This is a python3 fork of Richard Penman's Browser Cookie
- What does it do? Loads cookies used by your web browser into a cookiejar object.
- Why is it useful? This means you can use python to download and get the same content you see in the web browser without needing to login.
- Which browsers are supported? Currently Chrome and Firefox.
- How are the cookies stored? In a sqlite database in your home directory.
#!bash pip3 install browser-cookie3
Here is a dangerous hack to extract the title from a webpage:
#!python >>> import re >>> get_title = lambda html: re.findall('<title>(.*?)</title>', html, flags=re.DOTALL).strip()
And here is the webpage title when downloaded normally:
#!python >>> import urllib2 >>> url = 'https://bitbucket.org/' >>> public_html = urllib2.urlopen(url).read() >>> get_title(public_html) 'Git and Mercurial code management for teams'
Now let's try with browser_cookie3 - make sure you are logged into Bitbucket in Firefox before trying this example:
#!python >>> import browser_cookie3 >>> cj = browser_cookie3.firefox() >>> opener = urllib2.build_opener(urllib2.HTTPCookieProcessor(cj)) >>> login_html = opener.open(url).read() >>> get_title(login_html) 'richardpenman / home — Bitbucket'
You should see your own username here, meaning the module successfully loaded the cookies from Firefox.
Here is an alternative example with requests, this time loading the Chrome cookies. Again make sure you are logged into Bitbucket in Chrome before running this:
#!python >>> import browser_cookie3 >>> import requests >>> cj = browser_cookie3.chrome() >>> r = requests.get(url, cookies=cj) >>> get_title(r.content) 'richardpenman / home — Bitbucket'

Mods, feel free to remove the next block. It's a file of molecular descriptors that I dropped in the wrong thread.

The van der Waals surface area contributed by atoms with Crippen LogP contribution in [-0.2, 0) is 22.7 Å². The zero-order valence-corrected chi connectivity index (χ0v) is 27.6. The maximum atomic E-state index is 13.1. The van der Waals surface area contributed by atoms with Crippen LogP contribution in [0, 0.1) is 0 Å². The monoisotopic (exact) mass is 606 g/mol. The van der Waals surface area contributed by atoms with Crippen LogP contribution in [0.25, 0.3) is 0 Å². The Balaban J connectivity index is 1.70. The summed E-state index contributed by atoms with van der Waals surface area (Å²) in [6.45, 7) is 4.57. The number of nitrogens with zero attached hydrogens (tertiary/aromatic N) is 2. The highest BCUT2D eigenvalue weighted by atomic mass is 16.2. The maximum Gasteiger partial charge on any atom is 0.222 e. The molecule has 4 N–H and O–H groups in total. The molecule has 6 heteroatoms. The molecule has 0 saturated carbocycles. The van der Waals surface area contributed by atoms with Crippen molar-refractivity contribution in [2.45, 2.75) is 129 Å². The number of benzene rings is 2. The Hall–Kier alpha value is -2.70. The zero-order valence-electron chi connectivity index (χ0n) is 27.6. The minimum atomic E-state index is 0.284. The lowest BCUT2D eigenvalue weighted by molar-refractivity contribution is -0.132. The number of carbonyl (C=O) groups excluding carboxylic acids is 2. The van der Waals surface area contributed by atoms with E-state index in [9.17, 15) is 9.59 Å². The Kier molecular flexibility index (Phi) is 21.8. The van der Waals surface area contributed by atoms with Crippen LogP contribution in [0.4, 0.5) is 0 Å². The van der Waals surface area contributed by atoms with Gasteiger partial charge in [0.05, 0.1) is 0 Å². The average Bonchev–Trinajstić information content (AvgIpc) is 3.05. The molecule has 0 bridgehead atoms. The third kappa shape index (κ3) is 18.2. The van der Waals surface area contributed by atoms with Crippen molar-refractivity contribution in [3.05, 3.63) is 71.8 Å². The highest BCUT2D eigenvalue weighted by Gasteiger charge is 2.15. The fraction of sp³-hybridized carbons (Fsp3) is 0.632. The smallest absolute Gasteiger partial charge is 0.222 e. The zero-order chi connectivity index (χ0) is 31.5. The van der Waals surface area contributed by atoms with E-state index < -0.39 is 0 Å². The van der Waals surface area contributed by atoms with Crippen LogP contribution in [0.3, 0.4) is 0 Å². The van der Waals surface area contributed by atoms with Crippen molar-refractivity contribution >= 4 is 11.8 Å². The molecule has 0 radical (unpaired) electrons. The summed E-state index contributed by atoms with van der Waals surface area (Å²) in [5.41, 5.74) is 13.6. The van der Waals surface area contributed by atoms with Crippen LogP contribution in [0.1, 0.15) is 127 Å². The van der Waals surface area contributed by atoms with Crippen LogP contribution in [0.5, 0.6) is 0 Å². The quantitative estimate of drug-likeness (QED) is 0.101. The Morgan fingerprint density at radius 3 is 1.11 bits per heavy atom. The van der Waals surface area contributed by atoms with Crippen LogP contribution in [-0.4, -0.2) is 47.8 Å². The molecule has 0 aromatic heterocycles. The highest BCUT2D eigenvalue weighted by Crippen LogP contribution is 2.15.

Alternatively if you don't know/care which browser has the cookies you want then all available browser cookies can be loaded:
#!python >>> import browser_cookie3 >>> import requests >>> cj = browser_cookie3.load() >>> r = requests.get(url, cookies=cj) >>> get_title(r.content) 'richardpenman / home — Bitbucket'
Alternatively if you are only interested in cookies from a specific domain, you can specify a domain filter.
#!python >>> import browser_cookie3 >>> import requests >>> cj = browser_cookie3.chrome(domain_name='www.bitbucket.com') >>> r = requests.get(url, cookies=cj) >>> get_title(r.content) 'richardpenman / home — Bitbucket'
Fresh cookie files
Creating and testing a fresh cookie file can help eliminate some possible user specific issues. It also allows you to upload a cookie file you are having issus with, since you should never upload your main cookie file!
Chrome and chromium
For linux and assumably mac:
google-chrome-stable --user-data-dir=browser_cookie3 #replace google-chrome-stable with your command to start chrome/chromium and when you close the browser you will have a new cookie file at
If you want to share a cookie file then visit some site that will generate cookie (without logging in!), example https://www.theverge.com/ will save cookies after you accept the GDPR notice.
So far the following platforms are supported:
- Chrome: Linux, OSX, Windows
- Firefox: Linux, OSX, Windows
However I only tested on a single version of each browser and so am not sure if the cookie sqlite format changes location or format in earlier/later versions. If you experience a problem please open an issue which includes details of the browser version and operating system. Also patches to support other browsers are very welcome, particularly for Chrome and Internet Explorer on Windows.
Special thanks to Nathan Henrie for his example of how to decode the Chrome cookies.